Your mom friends will love you for it. Your child will be happy they can choose a gift they really want. And, you will be happy to have less clutter and less of a mess to clean up. And honestly, your kid really just wants to eat and play with their friends, not be forced to sit on a chair for 30 minutes with everyone awkwardly looking at them hoping the child appreciates the gift they tried so hard to find.

Amy McCready, author of The Me, Me, Me Epidemic: A Step-by-Step Guide to Raising Capable, Grateful Kids in an Over-Entitled World, suggests using the following wording for your child’s fiver birthday party invitation:

“We’re trying to help [NAME] focus on the joy of celebrating this special occasion with her cherished friends rather than on receiving gifts.

To that end, we hope you’ll consider NO GIFTS. For those who feel uncomfortable with that, we ask you consider NO MORE THAN a $5 gift card or cash that she can put towards something special she’s saving for. Thanks for understanding and celebrating with us.”

Hosting a fiver party helps children focus less on the material things, and more on the important stuff, the experience of their birthday. This is what birthdays should really be about after all, right?

“With fiver parties, parents and close relatives can still give the child a few gifts, and friends can help contribute to a larger coveted item or experience,” says McCready.

By hosting a fiver party, you’re increasing the chances of your child’s little friends coming to play, eat, and celebrate their special friend. Way more meaningful than a bag of toys that will likely be forgotten by next week, don’t you think? The parents of your mini guests will also be grateful to attend a party without suffering financial strain.

If fiver parties became the new norm, the cluster of party invites on the side of my fridge wouldn’t seem so daunting. The “fiver party” is truly the way to go for both attendees and tired, budget-conscious moms everywhere.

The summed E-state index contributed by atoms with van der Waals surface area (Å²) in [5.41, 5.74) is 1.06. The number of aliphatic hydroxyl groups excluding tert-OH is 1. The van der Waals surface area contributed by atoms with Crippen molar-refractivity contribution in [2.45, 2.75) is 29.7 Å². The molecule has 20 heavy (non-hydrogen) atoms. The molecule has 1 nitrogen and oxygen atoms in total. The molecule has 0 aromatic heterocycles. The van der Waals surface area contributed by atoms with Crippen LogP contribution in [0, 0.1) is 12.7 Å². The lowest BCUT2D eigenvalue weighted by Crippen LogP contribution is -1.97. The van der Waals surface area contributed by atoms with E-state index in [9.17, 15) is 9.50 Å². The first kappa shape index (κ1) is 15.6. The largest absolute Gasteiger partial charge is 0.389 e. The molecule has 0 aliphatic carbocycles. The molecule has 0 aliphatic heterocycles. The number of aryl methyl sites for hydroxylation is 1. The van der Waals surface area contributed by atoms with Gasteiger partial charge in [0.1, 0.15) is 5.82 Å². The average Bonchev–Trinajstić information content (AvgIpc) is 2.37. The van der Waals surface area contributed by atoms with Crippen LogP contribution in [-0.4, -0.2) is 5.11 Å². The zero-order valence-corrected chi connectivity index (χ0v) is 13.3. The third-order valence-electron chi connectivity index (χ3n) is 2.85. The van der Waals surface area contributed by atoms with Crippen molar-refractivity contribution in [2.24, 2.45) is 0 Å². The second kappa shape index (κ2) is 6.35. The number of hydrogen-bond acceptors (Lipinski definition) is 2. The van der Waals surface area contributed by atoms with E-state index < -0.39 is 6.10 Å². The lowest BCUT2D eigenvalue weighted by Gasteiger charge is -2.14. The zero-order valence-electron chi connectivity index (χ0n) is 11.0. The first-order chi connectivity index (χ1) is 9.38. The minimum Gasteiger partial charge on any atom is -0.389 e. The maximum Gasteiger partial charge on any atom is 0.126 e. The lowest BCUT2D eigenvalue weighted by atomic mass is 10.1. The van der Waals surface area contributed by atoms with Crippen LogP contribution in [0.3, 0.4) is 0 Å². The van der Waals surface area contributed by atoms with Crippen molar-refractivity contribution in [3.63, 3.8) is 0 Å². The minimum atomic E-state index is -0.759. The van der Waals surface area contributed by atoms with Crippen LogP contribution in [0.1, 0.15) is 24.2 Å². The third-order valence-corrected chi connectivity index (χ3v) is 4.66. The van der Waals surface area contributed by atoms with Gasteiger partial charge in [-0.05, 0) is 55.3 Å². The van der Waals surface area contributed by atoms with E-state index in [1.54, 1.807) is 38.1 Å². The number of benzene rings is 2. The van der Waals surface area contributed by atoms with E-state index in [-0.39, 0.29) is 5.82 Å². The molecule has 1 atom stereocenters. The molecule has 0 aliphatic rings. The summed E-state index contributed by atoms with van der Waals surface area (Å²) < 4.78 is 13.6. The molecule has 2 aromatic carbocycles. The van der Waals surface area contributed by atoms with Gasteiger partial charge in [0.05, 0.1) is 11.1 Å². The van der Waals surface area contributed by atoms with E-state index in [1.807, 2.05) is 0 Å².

What is your viewpoint on “fiver parties?” Have you ever hosted one?

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Author: Brandi Wiatrak

Hey, Mama! I'm Violet's mom and Chris' step-mama, Brandi. This space is a peek into my cold-brew fueled life navigating motherhood and the world. With brutal honesty, humor, and sarcasm, I talk about the joys (and sucks) of parenting, ways to live a simple & sane life, and awesome adventures to embark on with your family. Come aboard my crazy train! Wine and Gerber Puffs included.

3 thoughts

  1. I LOVE this idea! I’m very into the no gift idea, even though I absolutely love presents haha. I tend toward allowing grandparents to get presents (because they will whether I want them to or not – they are also much more likely to either get a high quality gift, or clothing/other things we need) and telling friends not to worry about it! 🙂 If my son ever feels left out by not getting gifts, we might have to use this idea. I think it’s a great way to get the focus off the presents, but still get them something they love.

    1. Brandi Wiatrak says:

      Totally same! The Grandparents definitely wouldn’t follow it, but for little toddler friends and friends of family, I’d rather they just come to celebrate the birthday girl/boy and not worry about buying things. Kid’s have more than enough these days. 🙏